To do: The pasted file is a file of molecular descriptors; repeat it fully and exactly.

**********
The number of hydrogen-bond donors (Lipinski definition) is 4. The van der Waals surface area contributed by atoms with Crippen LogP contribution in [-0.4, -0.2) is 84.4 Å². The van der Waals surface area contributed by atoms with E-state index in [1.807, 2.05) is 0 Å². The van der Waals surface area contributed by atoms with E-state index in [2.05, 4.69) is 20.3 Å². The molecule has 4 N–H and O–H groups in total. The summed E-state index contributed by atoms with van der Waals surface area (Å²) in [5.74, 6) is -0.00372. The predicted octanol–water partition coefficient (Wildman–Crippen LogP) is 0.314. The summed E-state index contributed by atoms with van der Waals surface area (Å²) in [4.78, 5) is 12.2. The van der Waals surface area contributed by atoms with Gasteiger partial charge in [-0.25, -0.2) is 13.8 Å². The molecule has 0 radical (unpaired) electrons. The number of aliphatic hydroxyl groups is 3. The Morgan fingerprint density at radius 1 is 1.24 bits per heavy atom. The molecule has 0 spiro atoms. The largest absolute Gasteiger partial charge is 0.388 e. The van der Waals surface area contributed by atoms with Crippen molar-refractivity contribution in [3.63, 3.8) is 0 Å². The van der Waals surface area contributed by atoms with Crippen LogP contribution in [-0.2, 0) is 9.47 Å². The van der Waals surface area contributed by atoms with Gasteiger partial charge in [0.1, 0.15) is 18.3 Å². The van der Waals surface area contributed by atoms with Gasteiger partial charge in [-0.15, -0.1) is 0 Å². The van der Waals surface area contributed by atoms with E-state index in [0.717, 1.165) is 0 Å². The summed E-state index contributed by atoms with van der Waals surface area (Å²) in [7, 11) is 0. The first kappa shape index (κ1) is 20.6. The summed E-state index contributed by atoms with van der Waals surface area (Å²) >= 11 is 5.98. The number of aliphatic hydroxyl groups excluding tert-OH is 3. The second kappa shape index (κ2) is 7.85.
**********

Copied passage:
The number of hydrogen-bond donors (Lipinski definition) is 4. The van der Waals surface area contributed by atoms with Crippen LogP contribution in [-0.4, -0.2) is 84.4 Å². The van der Waals surface area contributed by atoms with E-state index in [1.807, 2.05) is 0 Å². The van der Waals surface area contributed by atoms with E-state index in [2.05, 4.69) is 20.3 Å². The molecule has 4 N–H and O–H groups in total. The summed E-state index contributed by atoms with van der Waals surface area (Å²) in [5.74, 6) is -0.00372. The predicted octanol–water partition coefficient (Wildman–Crippen LogP) is 0.314. The summed E-state index contributed by atoms with van der Waals surface area (Å²) in [4.78, 5) is 12.2. The van der Waals surface area contributed by atoms with Gasteiger partial charge in [-0.25, -0.2) is 13.8 Å². The molecule has 0 radical (unpaired) electrons. The number of aliphatic hydroxyl groups is 3. The Morgan fingerprint density at radius 1 is 1.24 bits per heavy atom. The molecule has 0 spiro atoms. The largest absolute Gasteiger partial charge is 0.388 e. The van der Waals surface area contributed by atoms with Crippen molar-refractivity contribution in [3.63, 3.8) is 0 Å². The van der Waals surface area contributed by atoms with Crippen LogP contribution in [-0.2, 0) is 9.47 Å². The van der Waals surface area contributed by atoms with Gasteiger partial charge in [0.1, 0.15) is 18.3 Å². The van der Waals surface area contributed by atoms with Gasteiger partial charge in [-0.15, -0.1) is 0 Å². The van der Waals surface area contributed by atoms with E-state index in [0.717, 1.165) is 0 Å². The summed E-state index contributed by atoms with van der Waals surface area (Å²) in [7, 11) is 0. The first kappa shape index (κ1) is 20.6. The summed E-state index contributed by atoms with van der Waals surface area (Å²) >= 11 is 5.98. The number of aliphatic hydroxyl groups excluding tert-OH is 3. The second kappa shape index (κ2) is 7.85.